AgriNews marks 45 years of important news for farmers – AgriNews
Editor’s note: AgriNews celebrates its anniversary by reviewing some of the major agricultural issues of the past 45 years.
LA SALLE, Ill. — Illinois AgriNews’ purpose has remained the same for 45 years: to provide important information to Illinois farmers.
“Lou Lesniak was the idea, and the whole idea of AgriNews was to target farmers and farm families,” said Lynn Barker, who retired as editor of Illinois AgriNews in December. 2019. “AgriNews’ foundation has been built around local news and local advertisers.
Barker began his career with Illinois AgriNews in March 1978, a year after the paper began publishing.
The words ‘upstart’, ‘advertising’ and ‘agriculture’ prompted Lynn Barker to apply for a job at AgriNews, which led to a nearly 42-year career with the company.
“AgriNews was one of the few independent agricultural newspapers in the country,” recalls Barker. “There were farm newspapers in Wisconsin, Pennsylvania, North Dakota and Indiana at that time.”
Illinois AgriNews, originally owned by Miller Group Media, was purchased by Shaw Media in September 2019.
“Shaw Media is the third oldest continuously owned and operated family media company in the nation, founded in 1851,” said Dan Goetz, current publisher of Illinois AgriNews. “We have daily and weekly newspapers in northwestern Illinois and Iowa, in addition to several niche magazines.”
Shaw Media, Goetz said, is dedicated to serving communities to provide local news and advertising.
“We will continue the 45-year tradition of excellent agricultural coverage to serve our farmers and also continue to provide a very strong print edition for our advertising partners,” he said. “In addition to this print edition, we can now reach our readers on many different platforms with our website, newsletters, Facebook and Twitter.”
With Shaw Media’s resources, Goetz said, advertisers have many ways to educate readers about their products and services.
“There are so many solutions like targeted emailing,” he said. “With these emails, we can go to different counties or down to ZIP codes to target different areas of the state.”
Technology provides readers with information where they want to see it.
“Whether it’s a reader or an advertiser, we can give people the information they want the way they want to see it,” Goetz said. “If anyone likes to look at the website, they can go there and see all the content, including the electronic edition of the newspaper.”
In the beginning
Barker started as an advertising representative for Illinois AgriNews and served as national advertising manager before becoming the newspaper’s publisher.
Selling advertising for an upstart newspaper was no easy task, Barker said, and he often heard the word “no” from many agricultural businesses.
“When I started, I worked out of Morton’s office and had a sales route in east-central Illinois,” Barker said.
“We always wanted to make at least 13 sales calls a day,” he said.
“After being told ‘no’ all day, I stopped in the town square to think and thought I had to find another job,” he recalled about one day in the start of her career. “After 15 minutes of thinking, I made my last stop for the day and sold a two-column-by-5-inch ad.”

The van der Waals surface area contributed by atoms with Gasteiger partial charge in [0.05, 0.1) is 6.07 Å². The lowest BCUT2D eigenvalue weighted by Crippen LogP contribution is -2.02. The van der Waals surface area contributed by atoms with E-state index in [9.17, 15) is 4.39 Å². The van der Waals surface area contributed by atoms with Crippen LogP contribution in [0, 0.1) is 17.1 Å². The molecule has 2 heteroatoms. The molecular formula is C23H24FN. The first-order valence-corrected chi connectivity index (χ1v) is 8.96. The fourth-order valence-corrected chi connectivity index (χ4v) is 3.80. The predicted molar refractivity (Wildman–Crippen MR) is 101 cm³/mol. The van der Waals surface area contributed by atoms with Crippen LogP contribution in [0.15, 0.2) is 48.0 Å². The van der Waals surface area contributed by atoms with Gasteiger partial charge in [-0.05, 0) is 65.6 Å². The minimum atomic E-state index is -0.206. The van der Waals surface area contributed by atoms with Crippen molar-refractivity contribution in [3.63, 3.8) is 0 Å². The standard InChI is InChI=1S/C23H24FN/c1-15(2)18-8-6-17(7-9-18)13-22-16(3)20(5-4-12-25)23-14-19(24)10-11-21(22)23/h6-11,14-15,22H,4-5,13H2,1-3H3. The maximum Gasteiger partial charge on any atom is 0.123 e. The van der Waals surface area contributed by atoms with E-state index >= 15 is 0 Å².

Advances in technology had a significant impact on how Barker completed his work for AgriNews.
Once an advertisement was sold, AgriNews salespeople would use graph paper to design an advertisement and send film to the home office in La Salle to be developed for the images that appeared in the advertisements.
“All of our work was packed up and put on Greyhound or Trailways buses on Friday nights,” Barker said. “One of the tricks of the trade was finding a pay phone to call customers with a calling card while you were on the road or to call the home office.”
Now, ad sales people submit ads for AgriNews via the Internet, including artwork and photos.
“Technology has made our job easier because salespeople can display spec ads or previous ads on their tablet when they visit a customer,” Barker said.
In the field
AgriNews employees participated in all kinds of agricultural events to introduce the newspaper to as many readers and potential advertisers as possible in the early years.
“I would go to the Martin Auction Company consignment auction, set up a card table and sell newspapers,” Barker said. “The Martins recognized early on that this post had potential, so they welcomed me there.”
Among Barker’s fondest memories of his work at AgriNews is the day an equipment jockey from Mexico walked into the office.
“He had found our newspaper at the Martin consignment sale a few months before,” Barker said. “He was back in the States and he went to La Salle, Illinois to pick up AgriNews.”
As websites on the Internet became important for businesses and organizations to provide information, the Chicago Board of Trade reached out to AgriNews Publications for help, Barker said.
“One of the merchants who was on the CBOT board asked us to be a content provider for the CBOT website,” he said. “So we worked out a system to provide content every week to CBOT, and we probably did that for a year before they started doing that work themselves.
“AgriNews is successful because it’s all-encompassing — we’re not just focusing on row crops or livestock,” Barker said. “And we’re not just including agriculture, but also lifestyle, as well as youth activities like 4-H, FFA, and county fairs.”
“We will continue to provide the farming community with the information they need and our advertising partners with the solutions they need for marketing,” Goetz said. “We are always looking ahead to see what lies ahead to serve our readers and advertisers.”